Bruce Willis: ‘Nothing can keep me down – I’ve been attacked by terrorists, lawyers and baldness’
Bruce Willis declared “nothing” could “keep him down” in a now-poignant clip being shared online in the wake of his dementia diagnosis.
The ‘Die Hard’ actor, 67, stepped away from acting last year when he was diagnosed with the brain disorder aphasia, and after his family announced on Thursday (16.02.23) it had developed into rare frontotemporal dementia (FTD), a video of him saying he couldn’t be beaten by life has been shared by fans.
He was speaking at the end of his 2018 Comedy Central roast when he said he had defeated threats from “terrorists to divorce lawyers to male pattern baldness” in his life and movies, which left him invincible.
Bruce says from the roast podium: “Nothing can keep me down – I’ve been attacked by terrorists, asteroids, film critics, music critics, divorce lawyers, male pattern baldness and none of it stopped me because I’m still Bruce f****** Willis.”
He also joked in the roast being himself was better than being US president.
The statement ended with Bruce taking a bow and the crowd erupting in applause, and fans have been sharing comments on how sad his diagnosis is alongside the footage.
A joint statement from Bruce’s five children as well as his wife Emma Heming, 44, and ex-wife Demi Moore, 60, posted on The Association for Frontotemporal Degeneration's website Thursday (16.02.23), said about his FTD diagnosis: “Our family wanted to start by expressing our deepest gratitude for the incredible outpouring of love, support and wonderful stories we have all received since sharing Bruce’s original diagnosis.
“In the spirit of that, we wanted to give you an update about our beloved husband, father and friend since we now have a deeper understanding of what he is experiencing.
“Since we announced Bruce’s diagnosis of aphasia in spring 2022, Bruce’s condition has progressed and we now have a more specific diagnosis: frontotemporal dementia (known as FTD.)
“Unfortunately, challenges with communication are just one symptom of the disease Bruce faces.
“While this is painful, it is a relief to finally have a clear diagnosis.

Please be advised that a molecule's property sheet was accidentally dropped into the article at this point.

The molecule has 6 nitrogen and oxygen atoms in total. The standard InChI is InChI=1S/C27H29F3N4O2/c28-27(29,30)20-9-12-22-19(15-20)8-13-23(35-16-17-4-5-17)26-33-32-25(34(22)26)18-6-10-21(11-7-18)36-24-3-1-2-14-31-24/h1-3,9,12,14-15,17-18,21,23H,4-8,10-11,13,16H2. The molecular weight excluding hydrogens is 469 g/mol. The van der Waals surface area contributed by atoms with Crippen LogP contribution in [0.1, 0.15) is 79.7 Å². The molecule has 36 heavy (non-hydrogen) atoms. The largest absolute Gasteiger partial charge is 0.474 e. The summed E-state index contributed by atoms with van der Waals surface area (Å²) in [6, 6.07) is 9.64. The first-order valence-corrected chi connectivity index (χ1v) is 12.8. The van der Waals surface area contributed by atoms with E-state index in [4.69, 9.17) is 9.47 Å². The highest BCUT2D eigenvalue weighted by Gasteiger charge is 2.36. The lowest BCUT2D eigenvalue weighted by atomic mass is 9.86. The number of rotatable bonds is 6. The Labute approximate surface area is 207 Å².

“FTD is a cruel disease that many of us have never heard of and can strike anyone. For people under 60, FTD is the most common form of dementia, and because getting the diagnosis can take years, FTD is likely much more prevalent than we know.
“Today there are no treatments for the disease, a reality that we hope can change in the years ahead. As Bruce’s condition advances, we hope that any media attention can be focused on shining a light on this disease that needs far more awareness and research.
“Bruce always believed in using his voice in the world to help others, and to raise awareness about important issues both publicly and privately.
“We know in our hearts that – if he could today – he would want to respond by bringing global attention and a connectedness with those who are also dealing with this debilitating disease and how it impacts so many individuals and their families.”
They added: “Bruce has always found joy in life – and has helped everyone he knows to do the same. It has meant the world to see that sense of care echoed back to him and to all of us.
The statement was signed off by Emma, Demi, and Bruce’s daughters Rumer, 34, Scout, 31, Tallulah, 29 – who Bruce had with Demi – and his girls Mabel, 10, and Evelyn, 8, who he had with Emma.
The actor’s rare condition – which consists of less than five per cent of all dementia cases – affects the lobes of the brain behind the forehead, which deal with behaviour, problem-solving, planning and emotions.
Symptoms can include personality changes, such as appearing rude, uninterested and unsympathetic, along with repeated, compulsive movements, hoarding and obsessions as well as craving unhealthy food.